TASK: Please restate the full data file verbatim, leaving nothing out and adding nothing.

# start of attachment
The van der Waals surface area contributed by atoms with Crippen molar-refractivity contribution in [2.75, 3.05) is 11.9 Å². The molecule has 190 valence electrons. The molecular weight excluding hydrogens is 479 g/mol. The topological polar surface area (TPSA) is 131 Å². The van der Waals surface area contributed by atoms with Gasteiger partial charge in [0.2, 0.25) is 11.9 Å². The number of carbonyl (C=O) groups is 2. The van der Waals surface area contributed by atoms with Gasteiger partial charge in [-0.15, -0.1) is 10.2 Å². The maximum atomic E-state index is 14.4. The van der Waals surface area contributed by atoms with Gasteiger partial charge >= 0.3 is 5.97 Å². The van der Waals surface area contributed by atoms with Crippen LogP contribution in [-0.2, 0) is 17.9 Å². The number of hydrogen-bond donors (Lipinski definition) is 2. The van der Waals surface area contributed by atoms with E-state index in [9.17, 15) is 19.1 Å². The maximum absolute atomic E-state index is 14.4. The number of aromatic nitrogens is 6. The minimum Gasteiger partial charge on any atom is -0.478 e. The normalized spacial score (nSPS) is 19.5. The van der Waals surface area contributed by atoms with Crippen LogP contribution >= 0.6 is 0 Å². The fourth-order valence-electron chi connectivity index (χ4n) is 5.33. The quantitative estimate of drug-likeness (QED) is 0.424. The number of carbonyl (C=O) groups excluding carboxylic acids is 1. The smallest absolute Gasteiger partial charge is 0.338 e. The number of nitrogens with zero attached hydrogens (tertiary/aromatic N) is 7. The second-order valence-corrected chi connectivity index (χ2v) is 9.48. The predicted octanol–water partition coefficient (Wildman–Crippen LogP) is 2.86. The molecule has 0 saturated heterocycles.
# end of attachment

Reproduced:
The van der Waals surface area contributed by atoms with Crippen molar-refractivity contribution in [2.75, 3.05) is 11.9 Å². The molecule has 190 valence electrons. The molecular weight excluding hydrogens is 479 g/mol. The topological polar surface area (TPSA) is 131 Å². The van der Waals surface area contributed by atoms with Gasteiger partial charge in [0.2, 0.25) is 11.9 Å². The number of carbonyl (C=O) groups is 2. The van der Waals surface area contributed by atoms with Gasteiger partial charge in [-0.15, -0.1) is 10.2 Å². The maximum atomic E-state index is 14.4. The van der Waals surface area contributed by atoms with Gasteiger partial charge >= 0.3 is 5.97 Å². The van der Waals surface area contributed by atoms with Crippen LogP contribution in [-0.2, 0) is 17.9 Å². The number of hydrogen-bond donors (Lipinski definition) is 2. The van der Waals surface area contributed by atoms with E-state index in [9.17, 15) is 19.1 Å². The maximum absolute atomic E-state index is 14.4. The number of aromatic nitrogens is 6. The minimum Gasteiger partial charge on any atom is -0.478 e. The normalized spacial score (nSPS) is 19.5. The van der Waals surface area contributed by atoms with Crippen LogP contribution >= 0.6 is 0 Å². The fourth-order valence-electron chi connectivity index (χ4n) is 5.33. The quantitative estimate of drug-likeness (QED) is 0.424. The number of carbonyl (C=O) groups excluding carboxylic acids is 1. The smallest absolute Gasteiger partial charge is 0.338 e. The number of nitrogens with zero attached hydrogens (tertiary/aromatic N) is 7. The second-order valence-corrected chi connectivity index (χ2v) is 9.48. The predicted octanol–water partition coefficient (Wildman–Crippen LogP) is 2.86. The molecule has 0 saturated heterocycles.